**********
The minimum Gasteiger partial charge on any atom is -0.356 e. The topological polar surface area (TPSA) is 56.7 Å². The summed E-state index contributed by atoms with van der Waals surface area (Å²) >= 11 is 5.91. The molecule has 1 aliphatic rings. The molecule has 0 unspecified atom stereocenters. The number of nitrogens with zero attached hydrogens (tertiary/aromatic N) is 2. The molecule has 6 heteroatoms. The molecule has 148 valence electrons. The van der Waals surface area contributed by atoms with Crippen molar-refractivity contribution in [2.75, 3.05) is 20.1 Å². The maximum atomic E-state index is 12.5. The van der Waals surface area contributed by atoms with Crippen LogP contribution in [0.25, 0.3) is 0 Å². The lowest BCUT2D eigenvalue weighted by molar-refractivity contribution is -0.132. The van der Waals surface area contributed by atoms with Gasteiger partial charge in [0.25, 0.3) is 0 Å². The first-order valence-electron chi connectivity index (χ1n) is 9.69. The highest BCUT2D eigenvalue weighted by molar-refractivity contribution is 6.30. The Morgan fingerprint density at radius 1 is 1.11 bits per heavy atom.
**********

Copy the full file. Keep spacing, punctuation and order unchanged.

The minimum Gasteiger partial charge on any atom is -0.356 e. The topological polar surface area (TPSA) is 56.7 Å². The summed E-state index contributed by atoms with van der Waals surface area (Å²) >= 11 is 5.91. The molecule has 1 aliphatic rings. The molecule has 0 unspecified atom stereocenters. The number of nitrogens with zero attached hydrogens (tertiary/aromatic N) is 2. The molecule has 6 heteroatoms. The molecule has 148 valence electrons. The van der Waals surface area contributed by atoms with Crippen molar-refractivity contribution in [2.75, 3.05) is 20.1 Å². The maximum atomic E-state index is 12.5. The van der Waals surface area contributed by atoms with Crippen LogP contribution in [0.25, 0.3) is 0 Å². The lowest BCUT2D eigenvalue weighted by molar-refractivity contribution is -0.132. The van der Waals surface area contributed by atoms with Gasteiger partial charge in [0.25, 0.3) is 0 Å². The first-order valence-electron chi connectivity index (χ1n) is 9.69. The highest BCUT2D eigenvalue weighted by molar-refractivity contribution is 6.30. The Morgan fingerprint density at radius 1 is 1.11 bits per heavy atom.